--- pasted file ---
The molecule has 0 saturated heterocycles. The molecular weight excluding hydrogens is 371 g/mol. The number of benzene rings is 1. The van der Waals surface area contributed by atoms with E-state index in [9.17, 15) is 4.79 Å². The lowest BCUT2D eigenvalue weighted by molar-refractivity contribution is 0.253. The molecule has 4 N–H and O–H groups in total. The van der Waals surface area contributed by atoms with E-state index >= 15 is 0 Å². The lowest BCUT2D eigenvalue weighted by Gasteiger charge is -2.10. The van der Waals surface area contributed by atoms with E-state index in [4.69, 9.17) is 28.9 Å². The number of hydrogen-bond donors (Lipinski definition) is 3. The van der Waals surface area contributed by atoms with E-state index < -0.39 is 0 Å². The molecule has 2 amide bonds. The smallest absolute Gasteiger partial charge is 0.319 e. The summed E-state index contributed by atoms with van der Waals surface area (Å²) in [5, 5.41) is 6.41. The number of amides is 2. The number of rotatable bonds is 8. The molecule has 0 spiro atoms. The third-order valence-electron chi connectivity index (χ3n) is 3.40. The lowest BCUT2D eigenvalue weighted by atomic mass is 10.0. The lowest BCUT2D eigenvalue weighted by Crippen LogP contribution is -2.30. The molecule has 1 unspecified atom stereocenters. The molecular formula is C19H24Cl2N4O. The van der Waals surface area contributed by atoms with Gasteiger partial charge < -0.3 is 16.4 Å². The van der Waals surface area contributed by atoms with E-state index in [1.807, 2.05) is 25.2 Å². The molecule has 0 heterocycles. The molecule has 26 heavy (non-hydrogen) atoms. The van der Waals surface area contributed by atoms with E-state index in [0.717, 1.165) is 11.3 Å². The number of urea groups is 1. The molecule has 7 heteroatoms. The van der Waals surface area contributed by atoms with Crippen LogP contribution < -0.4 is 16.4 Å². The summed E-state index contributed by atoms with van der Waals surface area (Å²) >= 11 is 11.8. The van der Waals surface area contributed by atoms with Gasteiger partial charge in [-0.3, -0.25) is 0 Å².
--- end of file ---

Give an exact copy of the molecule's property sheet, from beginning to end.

The molecule has 0 saturated heterocycles. The molecular weight excluding hydrogens is 371 g/mol. The number of benzene rings is 1. The van der Waals surface area contributed by atoms with E-state index in [9.17, 15) is 4.79 Å². The lowest BCUT2D eigenvalue weighted by molar-refractivity contribution is 0.253. The molecule has 4 N–H and O–H groups in total. The van der Waals surface area contributed by atoms with E-state index >= 15 is 0 Å². The lowest BCUT2D eigenvalue weighted by Gasteiger charge is -2.10. The van der Waals surface area contributed by atoms with E-state index in [4.69, 9.17) is 28.9 Å². The number of hydrogen-bond donors (Lipinski definition) is 3. The van der Waals surface area contributed by atoms with E-state index < -0.39 is 0 Å². The molecule has 2 amide bonds. The smallest absolute Gasteiger partial charge is 0.319 e. The summed E-state index contributed by atoms with van der Waals surface area (Å²) in [5, 5.41) is 6.41. The number of amides is 2. The number of rotatable bonds is 8. The molecule has 0 spiro atoms. The third-order valence-electron chi connectivity index (χ3n) is 3.40. The lowest BCUT2D eigenvalue weighted by atomic mass is 10.0. The lowest BCUT2D eigenvalue weighted by Crippen LogP contribution is -2.30. The molecule has 1 unspecified atom stereocenters. The molecular formula is C19H24Cl2N4O. The van der Waals surface area contributed by atoms with Gasteiger partial charge < -0.3 is 16.4 Å². The van der Waals surface area contributed by atoms with E-state index in [1.807, 2.05) is 25.2 Å². The molecule has 0 heterocycles. The molecule has 26 heavy (non-hydrogen) atoms. The van der Waals surface area contributed by atoms with E-state index in [0.717, 1.165) is 11.3 Å². The number of urea groups is 1. The molecule has 7 heteroatoms. The van der Waals surface area contributed by atoms with Crippen LogP contribution < -0.4 is 16.4 Å². The summed E-state index contributed by atoms with van der Waals surface area (Å²) >= 11 is 11.8. The van der Waals surface area contributed by atoms with Gasteiger partial charge in [-0.3, -0.25) is 0 Å².